An X-Crosswalk or a “Pedestrian Scramble” is a traffic signal movement that stops all vehicular traffic, and allows pedestrians to cross in every direction, including diagonally, all at the same time. This prioritizes the flow of pedestrians over vehicle traffic, and it’s been proven to benefit pedestrian safety. The City of Vancouver considered this type of crossing before in 2013, but deemed the project too disruptive in terms of pedestrian confusion and traffic congestion. While those reasons are surely downsides, we believe the City should revisit this solution, analyzing the impact on this intersection specifically. This change could be connected to the removal of the viaducts and the development of new transportation corridors to the downtown core.
Pedestrian Head Starts
An adjustment that could be easily made is to adjust the pedestrian traffic light to allow for an interval of walk time before the main intersection signal changes. This will give pedestrians a buffer of time where they have the intersection to themselves before cars are able to take left or right turns. This also will improve the visibility of pedestrians by reducing the amount of vehicles turning at the same time as people are walking across the street. This minimal change will also minimize the smallest amount of commute disturbance to drivers.
Protected intersections were originally designed to protect bike lanes from the vehicle traffic in the intersections. Essentially a “corner island” is put in place, which forces the driver to turn a full 90 degrees ahead of hitting the crosswalk whenever they’re making a right turn. This gives the driver a better view of who is in the crosswalk before they make the turn. This solution does come at a cost, and would negatively impact traffic first when the “islands” are being built, and again when they’re in place and taking up space in the intersection.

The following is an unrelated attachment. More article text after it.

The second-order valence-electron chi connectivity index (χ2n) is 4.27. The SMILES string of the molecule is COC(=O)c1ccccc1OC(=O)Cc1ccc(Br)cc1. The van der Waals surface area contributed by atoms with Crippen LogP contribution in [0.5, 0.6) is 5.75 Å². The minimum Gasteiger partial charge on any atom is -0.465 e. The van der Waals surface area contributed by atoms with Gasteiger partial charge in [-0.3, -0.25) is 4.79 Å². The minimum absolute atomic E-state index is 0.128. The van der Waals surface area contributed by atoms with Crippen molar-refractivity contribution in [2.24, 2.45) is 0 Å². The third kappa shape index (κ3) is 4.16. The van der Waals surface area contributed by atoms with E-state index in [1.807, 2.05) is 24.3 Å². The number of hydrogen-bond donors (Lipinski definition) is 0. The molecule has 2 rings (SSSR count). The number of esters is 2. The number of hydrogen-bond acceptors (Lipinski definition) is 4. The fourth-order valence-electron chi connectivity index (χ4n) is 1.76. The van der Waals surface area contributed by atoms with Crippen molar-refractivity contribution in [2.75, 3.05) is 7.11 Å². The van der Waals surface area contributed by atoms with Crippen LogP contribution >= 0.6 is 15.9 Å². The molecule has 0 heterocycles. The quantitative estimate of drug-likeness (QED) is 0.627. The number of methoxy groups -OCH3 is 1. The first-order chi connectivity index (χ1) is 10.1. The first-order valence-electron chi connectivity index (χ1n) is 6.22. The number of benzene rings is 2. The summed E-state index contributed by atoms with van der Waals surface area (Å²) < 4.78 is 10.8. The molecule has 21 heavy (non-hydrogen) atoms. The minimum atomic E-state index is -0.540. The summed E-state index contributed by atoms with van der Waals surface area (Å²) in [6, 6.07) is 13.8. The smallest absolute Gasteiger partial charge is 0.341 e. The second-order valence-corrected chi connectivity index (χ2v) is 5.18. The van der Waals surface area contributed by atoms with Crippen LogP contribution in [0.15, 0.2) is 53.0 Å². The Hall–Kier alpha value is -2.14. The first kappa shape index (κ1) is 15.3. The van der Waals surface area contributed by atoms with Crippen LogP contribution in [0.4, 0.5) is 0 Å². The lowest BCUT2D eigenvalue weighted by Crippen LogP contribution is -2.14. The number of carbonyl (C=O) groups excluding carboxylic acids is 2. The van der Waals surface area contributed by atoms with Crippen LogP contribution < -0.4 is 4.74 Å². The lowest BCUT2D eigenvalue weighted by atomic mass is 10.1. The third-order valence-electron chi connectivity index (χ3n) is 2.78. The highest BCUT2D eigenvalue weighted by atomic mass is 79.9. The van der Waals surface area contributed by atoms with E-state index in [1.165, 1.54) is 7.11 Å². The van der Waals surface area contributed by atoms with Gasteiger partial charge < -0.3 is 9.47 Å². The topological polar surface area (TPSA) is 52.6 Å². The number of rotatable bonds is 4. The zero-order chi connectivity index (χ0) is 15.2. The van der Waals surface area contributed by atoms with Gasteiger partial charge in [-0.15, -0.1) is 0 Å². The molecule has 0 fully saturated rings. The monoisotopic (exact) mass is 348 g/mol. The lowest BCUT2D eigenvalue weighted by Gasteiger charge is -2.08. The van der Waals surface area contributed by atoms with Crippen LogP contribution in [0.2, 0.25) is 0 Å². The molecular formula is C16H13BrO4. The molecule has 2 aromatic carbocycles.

Prohibition of Right-on-Red
Another way to encourage pedestrian safety is to prohibit drivers from turning right on a red light. Seattle made this change on a number of their downtown intersections in their bid to eliminate traffic deaths and serious injuries by 2030. This is a low cost restriction to implement, but would have a negative impact on traffic as one lane of traffic would be unable to turn until the light turned to green, which could ultimately lead to driver’s ignoring the signage and making dangerous right turns.
While these solutions certainly need to be analyzed and investigated in order to justify the change, the fact remains that City of Vancouver has to commit time and resources to ensure this dangerous intersection doesn’t claim the lives of pedestrians year after year.
If you or someone you know is in need of a Vancouver pedestrian accident lawyer, contact our trusted personal injury lawyers in Vancouver BC. At Taylor & Blair, we have helped thousands of injured accident victims and their families get the compensation they deserve. Call us at 604-737-6900 to schedule a free consultation on your case.